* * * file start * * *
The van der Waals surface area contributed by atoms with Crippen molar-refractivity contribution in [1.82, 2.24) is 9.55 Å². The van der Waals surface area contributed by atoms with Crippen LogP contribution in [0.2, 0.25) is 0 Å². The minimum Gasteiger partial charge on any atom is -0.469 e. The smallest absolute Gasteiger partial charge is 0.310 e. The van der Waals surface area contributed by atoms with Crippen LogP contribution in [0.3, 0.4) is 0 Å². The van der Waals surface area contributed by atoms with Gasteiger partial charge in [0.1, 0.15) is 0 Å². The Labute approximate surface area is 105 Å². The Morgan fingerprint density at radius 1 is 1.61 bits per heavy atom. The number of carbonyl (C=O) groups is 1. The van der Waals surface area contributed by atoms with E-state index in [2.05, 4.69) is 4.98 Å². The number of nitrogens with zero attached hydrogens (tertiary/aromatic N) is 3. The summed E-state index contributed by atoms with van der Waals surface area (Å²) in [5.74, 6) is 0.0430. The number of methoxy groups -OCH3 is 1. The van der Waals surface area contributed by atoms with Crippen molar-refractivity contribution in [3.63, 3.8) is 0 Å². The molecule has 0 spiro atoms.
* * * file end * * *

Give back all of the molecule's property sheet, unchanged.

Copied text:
The van der Waals surface area contributed by atoms with Crippen molar-refractivity contribution in [1.82, 2.24) is 9.55 Å². The van der Waals surface area contributed by atoms with Crippen LogP contribution in [0.2, 0.25) is 0 Å². The minimum Gasteiger partial charge on any atom is -0.469 e. The smallest absolute Gasteiger partial charge is 0.310 e. The van der Waals surface area contributed by atoms with Crippen LogP contribution in [0.3, 0.4) is 0 Å². The van der Waals surface area contributed by atoms with Gasteiger partial charge in [0.1, 0.15) is 0 Å². The Labute approximate surface area is 105 Å². The Morgan fingerprint density at radius 1 is 1.61 bits per heavy atom. The number of carbonyl (C=O) groups is 1. The van der Waals surface area contributed by atoms with E-state index in [2.05, 4.69) is 4.98 Å². The number of nitrogens with zero attached hydrogens (tertiary/aromatic N) is 3. The summed E-state index contributed by atoms with van der Waals surface area (Å²) in [5.74, 6) is 0.0430. The number of methoxy groups -OCH3 is 1. The van der Waals surface area contributed by atoms with Crippen molar-refractivity contribution in [3.63, 3.8) is 0 Å². The molecule has 0 spiro atoms.